CPC is not accredited, and it does not confer any degrees. The Michigan Department of Social Services, Children's Camp Division; inspects CPC facilities annually and grants CPC a license to operate a children's camp. CPC offers no credits, but some students who have visited CPC have received academic credits from their home institution. CPC maintains a library which contains 2,000 to 3,000 volumes. CPC also has a scholarship committee which meets four times per year in order to select scholarship recipients. Persons who are awarded scholarships do not receive any money, but instead are allowed to visit CPC at no charge or at a reduced charge.

In 1976, 1977, and 1978, CPC leased about 21 acres of land to Glen Wylie, a local farmer. Wylie used the land to grow corn and oats. He paid CPC $5 per acre in 1976, $7.50 per acre in 1977, and $6 per acre in 1978. CPC leased the land to Wylie because he had the heavy machinery that was necessary to reclaim the land, and CPC did not.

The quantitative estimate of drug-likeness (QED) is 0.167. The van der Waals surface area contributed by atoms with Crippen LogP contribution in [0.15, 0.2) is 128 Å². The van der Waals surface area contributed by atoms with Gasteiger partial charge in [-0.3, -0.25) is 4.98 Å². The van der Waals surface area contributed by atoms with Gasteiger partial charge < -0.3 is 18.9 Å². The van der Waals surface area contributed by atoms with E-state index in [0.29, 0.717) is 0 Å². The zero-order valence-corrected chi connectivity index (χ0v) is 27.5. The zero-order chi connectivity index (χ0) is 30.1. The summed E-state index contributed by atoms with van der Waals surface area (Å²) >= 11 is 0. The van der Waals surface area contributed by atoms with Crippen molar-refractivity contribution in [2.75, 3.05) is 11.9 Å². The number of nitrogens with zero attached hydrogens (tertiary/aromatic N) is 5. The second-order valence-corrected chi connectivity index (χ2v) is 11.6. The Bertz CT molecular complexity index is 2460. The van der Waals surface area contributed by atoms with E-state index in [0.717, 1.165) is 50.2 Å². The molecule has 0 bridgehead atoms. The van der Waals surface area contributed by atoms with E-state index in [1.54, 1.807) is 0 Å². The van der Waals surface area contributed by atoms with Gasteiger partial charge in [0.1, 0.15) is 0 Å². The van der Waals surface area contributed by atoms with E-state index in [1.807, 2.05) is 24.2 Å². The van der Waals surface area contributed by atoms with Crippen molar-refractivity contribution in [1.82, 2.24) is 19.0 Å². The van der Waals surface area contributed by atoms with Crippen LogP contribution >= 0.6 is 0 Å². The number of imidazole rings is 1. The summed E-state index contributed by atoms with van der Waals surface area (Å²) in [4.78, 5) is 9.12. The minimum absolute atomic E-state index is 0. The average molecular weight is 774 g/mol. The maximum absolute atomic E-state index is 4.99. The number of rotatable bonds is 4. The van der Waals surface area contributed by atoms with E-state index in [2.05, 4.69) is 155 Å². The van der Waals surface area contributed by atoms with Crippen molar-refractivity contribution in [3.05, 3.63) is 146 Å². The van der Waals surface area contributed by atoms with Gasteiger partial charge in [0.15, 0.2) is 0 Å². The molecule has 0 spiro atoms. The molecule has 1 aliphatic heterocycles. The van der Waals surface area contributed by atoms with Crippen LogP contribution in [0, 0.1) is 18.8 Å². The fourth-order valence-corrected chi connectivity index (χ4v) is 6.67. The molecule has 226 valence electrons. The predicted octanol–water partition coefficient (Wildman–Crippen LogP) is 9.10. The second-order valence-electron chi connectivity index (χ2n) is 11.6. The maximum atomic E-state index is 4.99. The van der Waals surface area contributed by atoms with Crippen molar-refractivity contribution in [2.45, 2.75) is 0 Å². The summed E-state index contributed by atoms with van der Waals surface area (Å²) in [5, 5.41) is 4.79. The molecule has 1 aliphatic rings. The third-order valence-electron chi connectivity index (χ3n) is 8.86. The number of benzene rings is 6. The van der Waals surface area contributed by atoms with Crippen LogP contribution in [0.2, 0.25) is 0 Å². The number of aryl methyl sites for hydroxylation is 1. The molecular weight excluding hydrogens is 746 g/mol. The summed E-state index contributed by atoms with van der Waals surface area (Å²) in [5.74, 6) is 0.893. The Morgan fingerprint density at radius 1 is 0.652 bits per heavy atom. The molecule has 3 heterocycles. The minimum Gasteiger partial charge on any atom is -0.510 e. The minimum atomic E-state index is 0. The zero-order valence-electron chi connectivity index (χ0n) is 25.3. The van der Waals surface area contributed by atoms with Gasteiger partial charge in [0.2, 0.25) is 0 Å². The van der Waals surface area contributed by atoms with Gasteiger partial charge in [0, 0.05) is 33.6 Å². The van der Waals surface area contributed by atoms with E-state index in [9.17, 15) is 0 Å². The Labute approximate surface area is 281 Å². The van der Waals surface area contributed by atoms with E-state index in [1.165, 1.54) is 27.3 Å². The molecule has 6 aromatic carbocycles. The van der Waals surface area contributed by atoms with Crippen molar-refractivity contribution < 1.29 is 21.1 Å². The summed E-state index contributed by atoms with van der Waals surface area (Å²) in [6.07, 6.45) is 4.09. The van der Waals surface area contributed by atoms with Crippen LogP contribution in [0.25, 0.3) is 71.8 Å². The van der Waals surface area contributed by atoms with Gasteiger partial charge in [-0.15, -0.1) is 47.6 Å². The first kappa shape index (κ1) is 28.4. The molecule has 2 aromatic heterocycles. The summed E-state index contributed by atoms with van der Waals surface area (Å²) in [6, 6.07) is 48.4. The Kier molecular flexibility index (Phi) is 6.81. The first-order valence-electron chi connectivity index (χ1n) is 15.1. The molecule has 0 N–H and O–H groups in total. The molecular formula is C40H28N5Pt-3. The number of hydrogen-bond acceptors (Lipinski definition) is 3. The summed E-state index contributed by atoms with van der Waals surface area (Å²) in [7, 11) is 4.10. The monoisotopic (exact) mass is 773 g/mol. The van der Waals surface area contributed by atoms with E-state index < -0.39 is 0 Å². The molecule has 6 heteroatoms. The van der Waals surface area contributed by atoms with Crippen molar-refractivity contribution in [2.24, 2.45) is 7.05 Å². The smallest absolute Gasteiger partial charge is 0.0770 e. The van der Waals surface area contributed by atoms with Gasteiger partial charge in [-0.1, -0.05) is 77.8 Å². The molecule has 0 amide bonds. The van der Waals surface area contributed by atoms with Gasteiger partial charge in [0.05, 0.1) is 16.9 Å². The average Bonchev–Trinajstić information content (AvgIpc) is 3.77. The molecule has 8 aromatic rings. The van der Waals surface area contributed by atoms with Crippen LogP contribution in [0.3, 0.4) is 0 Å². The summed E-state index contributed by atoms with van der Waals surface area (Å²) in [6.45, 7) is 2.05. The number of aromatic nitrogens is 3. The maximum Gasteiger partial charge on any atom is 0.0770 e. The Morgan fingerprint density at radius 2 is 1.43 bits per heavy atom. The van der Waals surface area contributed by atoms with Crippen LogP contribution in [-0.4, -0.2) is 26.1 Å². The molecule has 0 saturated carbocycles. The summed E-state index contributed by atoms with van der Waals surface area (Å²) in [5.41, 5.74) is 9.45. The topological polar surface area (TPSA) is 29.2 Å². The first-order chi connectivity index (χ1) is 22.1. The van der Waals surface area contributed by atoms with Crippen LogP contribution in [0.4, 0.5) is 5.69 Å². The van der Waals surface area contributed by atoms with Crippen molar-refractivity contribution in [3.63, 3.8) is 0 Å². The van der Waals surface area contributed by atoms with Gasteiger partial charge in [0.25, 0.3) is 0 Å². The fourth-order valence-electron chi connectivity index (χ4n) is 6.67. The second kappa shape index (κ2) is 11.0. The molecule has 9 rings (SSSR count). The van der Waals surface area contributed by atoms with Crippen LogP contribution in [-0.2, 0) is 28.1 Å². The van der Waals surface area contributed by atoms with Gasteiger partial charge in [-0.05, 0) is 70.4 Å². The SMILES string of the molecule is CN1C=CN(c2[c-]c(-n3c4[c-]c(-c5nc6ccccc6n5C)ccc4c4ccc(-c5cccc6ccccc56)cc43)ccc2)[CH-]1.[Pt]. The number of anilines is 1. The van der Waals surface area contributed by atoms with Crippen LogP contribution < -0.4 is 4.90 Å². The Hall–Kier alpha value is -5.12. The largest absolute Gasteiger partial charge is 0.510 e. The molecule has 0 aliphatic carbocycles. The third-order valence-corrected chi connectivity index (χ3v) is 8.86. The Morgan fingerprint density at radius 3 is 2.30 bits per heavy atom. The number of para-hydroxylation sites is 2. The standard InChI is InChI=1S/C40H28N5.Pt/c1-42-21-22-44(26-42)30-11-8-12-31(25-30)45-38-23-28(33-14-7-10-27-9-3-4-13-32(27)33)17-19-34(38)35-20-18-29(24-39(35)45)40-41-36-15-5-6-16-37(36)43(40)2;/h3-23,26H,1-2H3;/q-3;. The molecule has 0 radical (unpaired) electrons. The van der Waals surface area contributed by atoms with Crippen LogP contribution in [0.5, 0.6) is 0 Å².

At the time this case was heard before the Tribunal, MCL 211.7; MSA 7.7 provided in pertinent part that:

"Real estate or personal property as shall be owned and occupied by nonprofit theater, library, benevolent, charitable, educational, or scientific institutions * * * with the buildings and other property thereon while occupied by them solely for the purposes for which the institutions were incorporated",

is exempt from taxation. (Emphasis supplied.)

In 1944, a four-part test for exemption was developed. That test is still viable today.

"(1) The real estate must be owned and occupied by the exemption claimant;

"(2) The exemption claimant must be a library, benevolent, charitable, educational or scientific institution;

"(3) The claimant must have been incorporated under the laws of this State;

"(4) The exemption exists only when the buildings and other property thereon are occupied by the claimant solely for the purposes for which it was incorporated." Engineering Society of Detroit v Detroit, 308 Mich. 539, 550; 14 N.W.2d 79 (1944).

Since petitioner obviously meets parts (1) and (3) of the four-part test, the question on appeal is whether the Tribunal erred in holding that petitioner did not qualify under parts (2) and (4).